"Durston Building from Parking Lot,’"a watercolor by Adeliade Morris, 1952.
SYRACUSE The most memorable art – be it a painting or a book, music or a movie – shines new light on our everyday world so that we see it with fresh eyes.
Familiar surroundings, no matter how drab, become luminous. Routine scenes and situations suddenly pulsate with momentous meaning. Streets shimmer. Faces radiate. Landscapes glisten.
So it is with the artworks in the Everson Museum of Art’s upcoming exhibit, “People, Place and Progress: Local Landscapes in Paint and Print.” Presented in collaboration with the Onondaga Historical Association, the exhibit will hang from June 2 through Sept. 2, at the Everson, 401 Harrison St., at the corner of South State Street. Admission is free.
The exhibition showcases paintings of local historical scenes from the collections of both institutions. Images will include the Erie Canal, rural vistas, area waterfalls and gorges, plus architectural landmarks such as former breweries, mills and stagecoach inns.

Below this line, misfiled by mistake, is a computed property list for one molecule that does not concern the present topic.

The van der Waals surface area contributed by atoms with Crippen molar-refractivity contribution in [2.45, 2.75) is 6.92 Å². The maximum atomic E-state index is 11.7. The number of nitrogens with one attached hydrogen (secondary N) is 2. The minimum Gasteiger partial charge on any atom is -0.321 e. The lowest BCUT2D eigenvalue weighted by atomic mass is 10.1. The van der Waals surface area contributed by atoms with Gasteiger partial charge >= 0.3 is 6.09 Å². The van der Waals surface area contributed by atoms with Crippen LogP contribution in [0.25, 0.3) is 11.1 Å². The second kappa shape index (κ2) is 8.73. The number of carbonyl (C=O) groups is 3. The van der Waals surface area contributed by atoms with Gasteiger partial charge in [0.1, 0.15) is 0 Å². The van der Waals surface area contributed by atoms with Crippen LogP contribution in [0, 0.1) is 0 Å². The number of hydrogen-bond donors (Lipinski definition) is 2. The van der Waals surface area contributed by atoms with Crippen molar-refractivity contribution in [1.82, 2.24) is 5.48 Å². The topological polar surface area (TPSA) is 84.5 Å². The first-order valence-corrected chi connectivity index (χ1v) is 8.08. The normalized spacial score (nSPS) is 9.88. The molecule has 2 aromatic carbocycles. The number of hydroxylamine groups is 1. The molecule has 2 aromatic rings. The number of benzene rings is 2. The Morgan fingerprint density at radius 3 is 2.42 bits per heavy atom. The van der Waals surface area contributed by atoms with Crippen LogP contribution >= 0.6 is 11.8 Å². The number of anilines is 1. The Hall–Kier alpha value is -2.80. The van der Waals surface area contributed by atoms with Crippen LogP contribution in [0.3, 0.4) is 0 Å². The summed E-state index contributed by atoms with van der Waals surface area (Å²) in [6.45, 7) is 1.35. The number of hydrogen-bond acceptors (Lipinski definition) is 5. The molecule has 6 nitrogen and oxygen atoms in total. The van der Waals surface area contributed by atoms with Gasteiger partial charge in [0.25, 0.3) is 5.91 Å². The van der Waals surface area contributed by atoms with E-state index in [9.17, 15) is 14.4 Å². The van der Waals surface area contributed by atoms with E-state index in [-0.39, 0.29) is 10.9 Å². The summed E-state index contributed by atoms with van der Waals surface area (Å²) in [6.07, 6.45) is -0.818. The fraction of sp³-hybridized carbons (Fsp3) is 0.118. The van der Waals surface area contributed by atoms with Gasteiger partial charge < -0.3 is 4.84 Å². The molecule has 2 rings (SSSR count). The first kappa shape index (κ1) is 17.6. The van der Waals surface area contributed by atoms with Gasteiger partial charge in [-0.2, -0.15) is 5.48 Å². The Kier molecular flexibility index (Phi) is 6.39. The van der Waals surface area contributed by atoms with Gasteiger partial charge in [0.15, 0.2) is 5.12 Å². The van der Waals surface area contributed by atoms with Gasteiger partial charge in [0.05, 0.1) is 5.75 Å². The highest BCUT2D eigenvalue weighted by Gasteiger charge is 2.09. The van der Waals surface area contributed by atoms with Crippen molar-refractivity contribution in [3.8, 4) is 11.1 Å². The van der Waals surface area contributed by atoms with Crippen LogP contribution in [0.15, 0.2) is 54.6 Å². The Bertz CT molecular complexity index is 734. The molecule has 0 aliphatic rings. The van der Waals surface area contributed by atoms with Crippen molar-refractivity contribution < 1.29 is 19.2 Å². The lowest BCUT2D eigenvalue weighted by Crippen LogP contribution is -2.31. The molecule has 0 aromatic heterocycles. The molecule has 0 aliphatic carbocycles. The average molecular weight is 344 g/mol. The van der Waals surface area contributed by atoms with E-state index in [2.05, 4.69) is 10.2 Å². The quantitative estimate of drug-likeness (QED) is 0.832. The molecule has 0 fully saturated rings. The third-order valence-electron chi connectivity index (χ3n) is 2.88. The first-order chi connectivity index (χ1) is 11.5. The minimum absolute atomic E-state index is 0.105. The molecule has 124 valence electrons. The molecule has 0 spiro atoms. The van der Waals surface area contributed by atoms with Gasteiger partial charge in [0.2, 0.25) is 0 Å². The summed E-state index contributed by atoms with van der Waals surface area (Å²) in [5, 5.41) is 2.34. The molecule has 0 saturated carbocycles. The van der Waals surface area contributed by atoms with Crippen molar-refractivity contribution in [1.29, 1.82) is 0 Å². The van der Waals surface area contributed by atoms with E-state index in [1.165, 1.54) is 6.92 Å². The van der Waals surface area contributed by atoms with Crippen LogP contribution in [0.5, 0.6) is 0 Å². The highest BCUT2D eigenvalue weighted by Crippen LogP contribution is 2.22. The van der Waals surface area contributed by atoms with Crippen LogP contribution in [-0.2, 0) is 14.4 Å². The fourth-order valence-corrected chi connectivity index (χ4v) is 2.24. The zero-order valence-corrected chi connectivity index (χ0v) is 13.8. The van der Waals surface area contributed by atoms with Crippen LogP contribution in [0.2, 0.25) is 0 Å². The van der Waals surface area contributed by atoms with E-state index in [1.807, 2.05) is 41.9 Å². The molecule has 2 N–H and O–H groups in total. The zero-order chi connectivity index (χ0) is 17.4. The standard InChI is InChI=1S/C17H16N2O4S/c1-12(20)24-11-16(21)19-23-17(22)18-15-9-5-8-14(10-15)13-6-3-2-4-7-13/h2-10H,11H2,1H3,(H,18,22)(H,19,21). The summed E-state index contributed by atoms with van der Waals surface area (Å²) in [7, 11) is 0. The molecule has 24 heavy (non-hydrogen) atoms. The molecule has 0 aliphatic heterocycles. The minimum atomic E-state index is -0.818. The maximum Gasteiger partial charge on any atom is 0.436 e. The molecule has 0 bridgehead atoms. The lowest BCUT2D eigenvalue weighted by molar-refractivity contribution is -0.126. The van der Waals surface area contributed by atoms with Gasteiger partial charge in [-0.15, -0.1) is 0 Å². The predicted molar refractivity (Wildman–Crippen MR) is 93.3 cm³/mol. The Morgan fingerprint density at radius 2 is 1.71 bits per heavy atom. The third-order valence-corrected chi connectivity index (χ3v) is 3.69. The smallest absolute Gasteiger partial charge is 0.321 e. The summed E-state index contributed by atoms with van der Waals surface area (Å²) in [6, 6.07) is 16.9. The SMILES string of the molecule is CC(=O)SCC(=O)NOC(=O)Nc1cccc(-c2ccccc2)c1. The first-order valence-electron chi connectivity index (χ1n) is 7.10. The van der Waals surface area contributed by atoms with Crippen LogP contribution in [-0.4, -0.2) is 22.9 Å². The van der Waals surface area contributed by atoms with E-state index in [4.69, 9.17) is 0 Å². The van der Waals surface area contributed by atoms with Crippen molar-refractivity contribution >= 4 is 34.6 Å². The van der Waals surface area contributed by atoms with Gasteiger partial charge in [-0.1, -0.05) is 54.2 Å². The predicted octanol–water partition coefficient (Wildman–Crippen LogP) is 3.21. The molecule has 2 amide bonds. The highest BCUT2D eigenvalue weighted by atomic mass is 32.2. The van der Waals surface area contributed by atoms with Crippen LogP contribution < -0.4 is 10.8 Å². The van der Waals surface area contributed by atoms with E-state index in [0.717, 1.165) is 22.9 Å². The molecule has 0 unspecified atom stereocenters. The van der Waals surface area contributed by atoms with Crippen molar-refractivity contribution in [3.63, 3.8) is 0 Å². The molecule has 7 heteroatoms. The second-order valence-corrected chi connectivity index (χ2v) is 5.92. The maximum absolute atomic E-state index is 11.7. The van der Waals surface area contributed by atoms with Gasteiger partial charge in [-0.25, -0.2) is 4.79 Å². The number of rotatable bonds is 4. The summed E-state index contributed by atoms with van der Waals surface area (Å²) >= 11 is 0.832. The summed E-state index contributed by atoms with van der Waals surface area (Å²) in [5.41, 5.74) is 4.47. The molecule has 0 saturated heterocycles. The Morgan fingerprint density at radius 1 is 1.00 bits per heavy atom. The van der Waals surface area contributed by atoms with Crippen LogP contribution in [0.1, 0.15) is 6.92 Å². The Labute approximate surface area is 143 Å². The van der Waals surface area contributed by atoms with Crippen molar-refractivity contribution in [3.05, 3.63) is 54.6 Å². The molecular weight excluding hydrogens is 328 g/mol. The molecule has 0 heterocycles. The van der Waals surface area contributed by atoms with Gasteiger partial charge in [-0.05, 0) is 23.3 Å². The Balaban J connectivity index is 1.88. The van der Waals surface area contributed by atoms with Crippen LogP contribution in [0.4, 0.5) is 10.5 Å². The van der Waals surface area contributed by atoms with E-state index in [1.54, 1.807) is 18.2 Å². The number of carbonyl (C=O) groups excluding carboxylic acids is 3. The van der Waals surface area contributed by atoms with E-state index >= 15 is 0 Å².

Playful parking lot
One of the show’s most eye-catching paintings is Adelaide Morris’ delightful 26x21-inch watercolor, “Durston Building from Parking Lot,” which she painted in 1952. Plump as melons, the automobiles appear to have a life of their own as they await their downtown drivers. The yellow car at the center looks like a face, twice; its windshields are sad eyes while its headlights are giddy glimpsers, ready to roll.
Lenswoman chronicles comic chaos
Hanging simultaneously with “People, Place and Progress” will be photographs by the Missouri-based photographer Julie Blackmon. Her exhibit, “Other Tales from Home,” will be on view at the Everson Museum of Art through Sept. 2.
Blackmon’s photos are an ingenious mix of realism and fantasy. In one, swim-suited children cavort in a backyard under a blue sky as white umbrellas hover overhead. In another, an old bag lady, a blonde girl child, a young man in black and a tiny Chihuahua converge on a stop sign in a city alleyway.
Authentic and dysfunctional, Julie Blackmon’s photographs strike a resonating chord in both children and adult viewers. Inspired by humorous 17th century Dutch paintings and her own childhood as the eldest of nine, Blackmon digitally reconstructs scenes of family life with an eye for humor and the underlying chaos that causes it.